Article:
The District has contracted with the Brandywine Virtual Academy, operated by the Chester County Intermediate Unit, based in Exton, Pa., to offer “turn-key” services, including curriculum and instruction, special education and technical services. Via a subcontract, most courses will be taught by teachers at 21st Century Cyber Charter School, also in Exton.

The 21st Century charter was opened in 2001 at the behest of the directors of the Bucks, Chester, Delaware and Montgomery County Intermediate Units and the 64 school districts in those counties. At the time, the educators expressed dissatisfaction with the quality of virtual school options. Eleven area school superintendents and three parents make up the current governing board.

According to 21st Century director Jon Marsh, the organization has developed much of its own curriculum in alignment with state standards and the Common Core state standards initiative.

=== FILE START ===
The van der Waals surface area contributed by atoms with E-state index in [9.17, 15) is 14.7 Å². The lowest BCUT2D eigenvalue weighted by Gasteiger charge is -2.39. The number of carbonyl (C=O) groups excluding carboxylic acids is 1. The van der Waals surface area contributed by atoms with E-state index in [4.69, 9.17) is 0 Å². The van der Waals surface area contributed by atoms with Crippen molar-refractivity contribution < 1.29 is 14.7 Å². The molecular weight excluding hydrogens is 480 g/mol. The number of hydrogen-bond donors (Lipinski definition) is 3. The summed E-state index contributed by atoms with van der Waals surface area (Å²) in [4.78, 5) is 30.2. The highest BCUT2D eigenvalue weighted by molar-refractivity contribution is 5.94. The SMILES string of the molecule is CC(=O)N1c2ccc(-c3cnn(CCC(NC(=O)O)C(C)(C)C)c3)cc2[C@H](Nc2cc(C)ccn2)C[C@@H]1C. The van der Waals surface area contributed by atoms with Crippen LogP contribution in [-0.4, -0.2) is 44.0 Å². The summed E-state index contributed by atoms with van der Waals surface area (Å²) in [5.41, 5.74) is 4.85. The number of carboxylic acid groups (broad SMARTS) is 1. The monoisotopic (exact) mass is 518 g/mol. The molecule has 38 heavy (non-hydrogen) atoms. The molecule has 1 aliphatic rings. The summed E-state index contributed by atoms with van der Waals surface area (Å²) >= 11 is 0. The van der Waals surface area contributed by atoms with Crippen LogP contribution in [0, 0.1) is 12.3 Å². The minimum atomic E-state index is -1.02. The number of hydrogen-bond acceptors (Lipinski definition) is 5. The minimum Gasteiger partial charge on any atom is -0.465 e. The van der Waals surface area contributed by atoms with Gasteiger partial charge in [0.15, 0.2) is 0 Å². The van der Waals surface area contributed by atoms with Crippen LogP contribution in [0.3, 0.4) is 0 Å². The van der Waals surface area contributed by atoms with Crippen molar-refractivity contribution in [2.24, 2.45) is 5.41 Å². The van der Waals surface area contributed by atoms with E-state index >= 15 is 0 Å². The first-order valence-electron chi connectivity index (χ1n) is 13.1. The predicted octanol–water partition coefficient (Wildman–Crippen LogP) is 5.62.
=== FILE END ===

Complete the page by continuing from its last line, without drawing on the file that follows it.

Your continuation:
In recent years, 21st Century also has become a provider of instruction to districts that have opened their own cyber schools. The districts typically contract with Brandywine, which then hires the Exton cyber school for coursework.

“I would wager 250-plus of the 500 districts in the Commonwealth are doing this on a small scale, at least. They want to attract those families back,” said Marsh.

Last year, 21st Century started with an enrollment of nearly 800 students, including some from Philadelphia, though that number dropped to about 600 -- a typical attrition rate in cyber schools, according to Marsh. In addition, the school delivered just over 1,000 credits to 340 students enrolled in home district cyber schools.